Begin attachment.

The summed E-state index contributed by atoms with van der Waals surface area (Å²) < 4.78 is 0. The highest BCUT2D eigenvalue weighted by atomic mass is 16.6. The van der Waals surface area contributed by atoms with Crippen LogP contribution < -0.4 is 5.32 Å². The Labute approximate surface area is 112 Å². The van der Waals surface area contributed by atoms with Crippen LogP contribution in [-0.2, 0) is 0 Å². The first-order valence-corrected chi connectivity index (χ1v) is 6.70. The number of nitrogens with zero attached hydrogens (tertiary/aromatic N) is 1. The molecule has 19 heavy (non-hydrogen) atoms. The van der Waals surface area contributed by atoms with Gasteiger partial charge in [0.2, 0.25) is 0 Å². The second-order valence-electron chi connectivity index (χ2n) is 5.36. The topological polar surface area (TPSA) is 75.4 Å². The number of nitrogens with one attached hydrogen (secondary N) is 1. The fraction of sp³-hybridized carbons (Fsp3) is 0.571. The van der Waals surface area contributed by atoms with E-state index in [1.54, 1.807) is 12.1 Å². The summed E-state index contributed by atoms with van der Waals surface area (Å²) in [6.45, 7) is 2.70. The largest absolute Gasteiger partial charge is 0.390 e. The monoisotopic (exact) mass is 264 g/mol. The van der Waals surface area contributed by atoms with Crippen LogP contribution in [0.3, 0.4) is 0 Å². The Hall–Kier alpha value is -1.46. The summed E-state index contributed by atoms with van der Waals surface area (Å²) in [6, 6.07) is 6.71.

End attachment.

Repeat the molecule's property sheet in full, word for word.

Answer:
The summed E-state index contributed by atoms with van der Waals surface area (Å²) < 4.78 is 0. The highest BCUT2D eigenvalue weighted by atomic mass is 16.6. The van der Waals surface area contributed by atoms with Crippen LogP contribution < -0.4 is 5.32 Å². The Labute approximate surface area is 112 Å². The van der Waals surface area contributed by atoms with Crippen LogP contribution in [-0.2, 0) is 0 Å². The first-order valence-corrected chi connectivity index (χ1v) is 6.70. The number of nitrogens with zero attached hydrogens (tertiary/aromatic N) is 1. The molecule has 19 heavy (non-hydrogen) atoms. The van der Waals surface area contributed by atoms with Gasteiger partial charge in [0.2, 0.25) is 0 Å². The second-order valence-electron chi connectivity index (χ2n) is 5.36. The topological polar surface area (TPSA) is 75.4 Å². The number of nitrogens with one attached hydrogen (secondary N) is 1. The fraction of sp³-hybridized carbons (Fsp3) is 0.571. The van der Waals surface area contributed by atoms with E-state index in [1.54, 1.807) is 12.1 Å². The summed E-state index contributed by atoms with van der Waals surface area (Å²) in [6.45, 7) is 2.70. The largest absolute Gasteiger partial charge is 0.390 e. The monoisotopic (exact) mass is 264 g/mol. The van der Waals surface area contributed by atoms with Crippen LogP contribution in [0.3, 0.4) is 0 Å². The Hall–Kier alpha value is -1.46. The summed E-state index contributed by atoms with van der Waals surface area (Å²) in [6, 6.07) is 6.71.